Tests for 11-year-olds (SATs) are pivotal, as they are both the key indicator for primary schools, and the baseline for setting GCSE grades. The government has correctly dismissed Labour’s call to abolish SATs, because this would return us to the position we had before they were introduced. In the authority I worked for, some schools had under ten per cent of pupils reaching the standard needed for success at secondary school, and no-one was doing anything about it. Follow these pupils through to 16, and their secondary schools had five or six per cent, with five GCSEs at Grade C. Go back to the infant school, and scores on the authority’s reading test showed a steady decline of three-quarters of a percentage point each year over a ten-year period, a fact hidden from elected members by officials, until I published the figures in The Guardian.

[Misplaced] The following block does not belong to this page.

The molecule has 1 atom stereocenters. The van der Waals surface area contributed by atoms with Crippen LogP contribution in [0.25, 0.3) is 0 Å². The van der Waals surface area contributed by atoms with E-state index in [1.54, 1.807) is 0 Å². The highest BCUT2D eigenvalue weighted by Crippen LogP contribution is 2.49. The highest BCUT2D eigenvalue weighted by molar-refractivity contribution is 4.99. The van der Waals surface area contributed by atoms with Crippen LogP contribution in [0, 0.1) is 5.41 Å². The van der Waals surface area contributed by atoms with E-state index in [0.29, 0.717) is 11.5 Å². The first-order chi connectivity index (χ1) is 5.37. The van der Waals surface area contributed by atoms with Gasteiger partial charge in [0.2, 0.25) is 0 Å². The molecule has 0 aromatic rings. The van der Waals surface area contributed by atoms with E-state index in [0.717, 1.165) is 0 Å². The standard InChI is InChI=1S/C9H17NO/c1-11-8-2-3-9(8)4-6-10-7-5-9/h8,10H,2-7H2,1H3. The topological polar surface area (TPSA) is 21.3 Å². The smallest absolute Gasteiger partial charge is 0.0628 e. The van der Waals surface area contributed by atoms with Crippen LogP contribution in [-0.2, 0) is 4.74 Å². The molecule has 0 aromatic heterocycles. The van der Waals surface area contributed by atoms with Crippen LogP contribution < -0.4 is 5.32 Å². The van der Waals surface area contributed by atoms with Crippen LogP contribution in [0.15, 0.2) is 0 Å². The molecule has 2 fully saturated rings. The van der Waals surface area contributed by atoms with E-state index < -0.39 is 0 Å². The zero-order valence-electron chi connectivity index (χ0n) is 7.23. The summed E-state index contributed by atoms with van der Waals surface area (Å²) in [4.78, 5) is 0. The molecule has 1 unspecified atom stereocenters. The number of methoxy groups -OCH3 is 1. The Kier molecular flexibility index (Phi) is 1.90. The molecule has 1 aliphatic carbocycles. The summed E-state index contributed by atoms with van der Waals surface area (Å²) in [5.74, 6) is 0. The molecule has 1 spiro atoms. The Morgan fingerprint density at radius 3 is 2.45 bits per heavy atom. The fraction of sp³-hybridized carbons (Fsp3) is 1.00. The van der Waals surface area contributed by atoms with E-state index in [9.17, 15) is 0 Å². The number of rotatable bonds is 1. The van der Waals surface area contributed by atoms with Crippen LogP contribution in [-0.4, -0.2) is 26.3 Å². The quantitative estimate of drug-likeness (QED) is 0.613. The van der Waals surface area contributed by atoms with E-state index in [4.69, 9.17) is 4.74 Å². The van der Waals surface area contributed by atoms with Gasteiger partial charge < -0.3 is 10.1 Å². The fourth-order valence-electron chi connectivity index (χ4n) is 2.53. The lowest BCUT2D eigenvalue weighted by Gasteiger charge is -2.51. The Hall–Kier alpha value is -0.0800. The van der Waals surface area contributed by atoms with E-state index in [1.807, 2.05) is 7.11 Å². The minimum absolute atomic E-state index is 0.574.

But where there is a figure, there will be someone looking to fiddle it, which is probably what Churchill meant by “lies, damned lies and statistics.” Labour again led the way. When test scores dipped, they lowered the pass mark (2000), sacked the markers (2005), or, when even that didn’t work, in tests at 14, abolished the test. That one put them in a bind. Around 1998, a dip in test scores that put Labour, and progressive English teaching, in a bad light, was followed by crazy marking, that credited pupils whose writing was at 7 year-old level with the expected Level 5. These pupils had no chance whatever of making the expected progress to GCSE, which would have looked even worse, and so the tests were scrapped. Points only mean prizes if you can get the points.

Since 2010, our Conservative ministers have had much success in reforming tests and exams. The non-qualification of AS at 17 has been abolished, and external marking at GCSE has left outright cheating as the only, risky, opportunity for fraud. The phonics check for six year olds has a stable, child-friendly format, and focuses attention on the key skill of using information from letters, rather than guessing, to read words. The new multiplication tables check for eight year olds should be as good, and the reformed SATs for 11-year-olds have been more sensible than had been predicted from some of the non-statotory guidance.